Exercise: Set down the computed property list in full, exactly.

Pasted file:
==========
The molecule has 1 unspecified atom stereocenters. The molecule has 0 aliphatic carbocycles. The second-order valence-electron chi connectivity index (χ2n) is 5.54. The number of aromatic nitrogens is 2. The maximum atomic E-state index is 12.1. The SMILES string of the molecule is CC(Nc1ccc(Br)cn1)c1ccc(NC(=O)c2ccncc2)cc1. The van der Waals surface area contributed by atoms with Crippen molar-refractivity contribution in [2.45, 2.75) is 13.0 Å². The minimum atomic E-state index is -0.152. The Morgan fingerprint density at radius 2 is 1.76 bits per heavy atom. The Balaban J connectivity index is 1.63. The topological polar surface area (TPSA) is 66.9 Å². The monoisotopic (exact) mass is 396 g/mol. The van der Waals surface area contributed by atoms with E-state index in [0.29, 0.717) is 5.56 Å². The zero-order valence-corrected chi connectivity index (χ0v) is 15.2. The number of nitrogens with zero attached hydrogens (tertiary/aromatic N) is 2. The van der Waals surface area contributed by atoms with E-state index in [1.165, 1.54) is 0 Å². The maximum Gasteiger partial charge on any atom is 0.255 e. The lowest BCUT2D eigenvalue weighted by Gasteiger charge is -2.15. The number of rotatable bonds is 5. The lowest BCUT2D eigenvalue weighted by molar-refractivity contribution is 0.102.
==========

The molecule has 1 unspecified atom stereocenters. The molecule has 0 aliphatic carbocycles. The second-order valence-electron chi connectivity index (χ2n) is 5.54. The number of aromatic nitrogens is 2. The maximum atomic E-state index is 12.1. The SMILES string of the molecule is CC(Nc1ccc(Br)cn1)c1ccc(NC(=O)c2ccncc2)cc1. The van der Waals surface area contributed by atoms with Crippen molar-refractivity contribution in [2.45, 2.75) is 13.0 Å². The minimum atomic E-state index is -0.152. The Morgan fingerprint density at radius 2 is 1.76 bits per heavy atom. The Balaban J connectivity index is 1.63. The topological polar surface area (TPSA) is 66.9 Å². The monoisotopic (exact) mass is 396 g/mol. The van der Waals surface area contributed by atoms with E-state index in [0.29, 0.717) is 5.56 Å². The zero-order valence-corrected chi connectivity index (χ0v) is 15.2. The number of nitrogens with zero attached hydrogens (tertiary/aromatic N) is 2. The van der Waals surface area contributed by atoms with E-state index in [1.165, 1.54) is 0 Å². The maximum Gasteiger partial charge on any atom is 0.255 e. The lowest BCUT2D eigenvalue weighted by Gasteiger charge is -2.15. The number of rotatable bonds is 5. The lowest BCUT2D eigenvalue weighted by molar-refractivity contribution is 0.102.